The third petition in the Lord's prayer relates to the obedience which is to be paid to him: "Thy will be done in earth as it is in heaven." His will is done in heaven, by those who surround his throne in glory, with readiness and alacrity. The psalmist says to them: "Bless the Lord, ye his angels that excel in strength, that do his
commandments, hearkening unto the voice | iv. 1), his blessing will rest upon us.
Let us consider what is our duty towards
If" all things are of God," with us all will be well. If we refer to him every thing that concerns us, and consider every thing as it has respect to his blessed will, and are desirous "to walk" so as 66 to please" him, and therein to" abound more and more" (1 Thess.
alas! this is not the case with mankind in general. On the contrary, "God is not in all their thoughts" (Ps. x. 4), with regard to that which is pleasing to him. As he is invisible, they have no respect to him. But our Saviour teaches his disciples, who believe in him, to look up to Almighty God with affection as their Father, to regard him as the Governor of the universe, who has all things under his control, who "sitteth above the water-floods as King for ever" (Ps. xxix. 11), ordering all things in providence and in grace for them that put their trust in him as their mighty Protector and their gracious Benefactor. He is therefore "greatly to be feared, and to be had in reverence of all" (Ps. lxxxix. 7) who approach him. Our minds are to be solemnized before him. And, while we submit ourselves to his dominion or authority, we are to endeavour to promote the extension of his kingdom upon earth by every means in our power. He is pleased to make use of means for this purpose, that the empire which his adversary Satan has erected in this world may be subverted, and "the kingdoms of the world" may "become the kingdoms of our Lord, and of his Christ", and he may "reign for ever and ever" (Rev. xi. 15). While we pray, "Thy kingdom come," it is incumbent upon us to use our best endeavours and efforts to promote it, and at the same time to pray that his blessing may rest upon all the feeble attempts which are made by his servants to set forth his glory, and to set forward the salvation of mankind. While we pray, "Thy will be done in earth," it becomes us to avoid doing that which he has forbidden. We are also to avow ourselves on all occasions to be the subjects of the great King of heaven and earth; and to remember that we are "not our own, for we are bought with a price" (1 Cor. vi. 19), that of the most precious blood of our Redeemer, and therefore are under the most powerful obligations to love and serve and please him, to live to his glory, and show forth his praise. This our bounden duty should ever deeply impress our minds. Thus we shall be enabled to look forward in hope to his kingdom of glory, that, when we shall have done with all things here below, we shall be blessed by him eternally, and shall rejoice in having the God of heaven as our Father throughout the countless ages of eternity. That this may be our happiness, may he of his infinite mercy grant for Christ's sake; to whom with the Father and the Holy Ghost be honour and glory everlasting. Amen.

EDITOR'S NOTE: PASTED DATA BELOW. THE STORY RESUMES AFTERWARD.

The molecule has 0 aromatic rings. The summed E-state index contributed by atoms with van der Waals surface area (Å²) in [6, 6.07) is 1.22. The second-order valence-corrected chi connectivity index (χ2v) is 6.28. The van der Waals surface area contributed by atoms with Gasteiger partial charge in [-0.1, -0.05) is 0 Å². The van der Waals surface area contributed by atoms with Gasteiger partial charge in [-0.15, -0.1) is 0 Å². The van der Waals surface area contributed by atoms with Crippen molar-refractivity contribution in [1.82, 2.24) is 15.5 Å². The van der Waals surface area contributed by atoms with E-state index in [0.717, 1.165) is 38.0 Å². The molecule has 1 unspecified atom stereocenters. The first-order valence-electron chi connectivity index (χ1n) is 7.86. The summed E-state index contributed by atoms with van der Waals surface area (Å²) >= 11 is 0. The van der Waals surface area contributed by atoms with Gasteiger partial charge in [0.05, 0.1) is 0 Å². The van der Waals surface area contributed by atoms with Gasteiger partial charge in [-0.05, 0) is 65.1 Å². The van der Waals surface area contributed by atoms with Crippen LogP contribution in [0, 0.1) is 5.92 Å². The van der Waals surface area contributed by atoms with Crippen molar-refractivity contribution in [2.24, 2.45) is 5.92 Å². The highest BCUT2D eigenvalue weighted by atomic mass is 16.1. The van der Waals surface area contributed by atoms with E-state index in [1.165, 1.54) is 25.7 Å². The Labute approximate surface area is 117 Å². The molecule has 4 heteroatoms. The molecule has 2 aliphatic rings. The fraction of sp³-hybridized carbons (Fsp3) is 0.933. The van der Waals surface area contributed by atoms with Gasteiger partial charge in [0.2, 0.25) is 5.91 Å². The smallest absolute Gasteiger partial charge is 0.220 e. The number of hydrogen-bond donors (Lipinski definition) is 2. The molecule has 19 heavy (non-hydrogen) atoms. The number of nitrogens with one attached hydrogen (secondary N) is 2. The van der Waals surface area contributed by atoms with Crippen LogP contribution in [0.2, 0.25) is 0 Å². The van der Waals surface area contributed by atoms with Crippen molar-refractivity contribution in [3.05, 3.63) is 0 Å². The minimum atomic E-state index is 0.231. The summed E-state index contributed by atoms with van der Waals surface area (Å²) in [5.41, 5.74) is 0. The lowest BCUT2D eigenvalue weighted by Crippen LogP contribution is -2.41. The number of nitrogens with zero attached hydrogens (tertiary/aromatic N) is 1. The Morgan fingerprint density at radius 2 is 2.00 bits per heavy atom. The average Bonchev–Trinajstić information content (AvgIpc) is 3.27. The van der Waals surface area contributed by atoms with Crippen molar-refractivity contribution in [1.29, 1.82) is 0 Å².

NINETEENTH SUNDAY AFTER TRINITY.
[EPISTLE.]" Henceforth, walk not as other Gentiles walk."-EPH. iv. 13.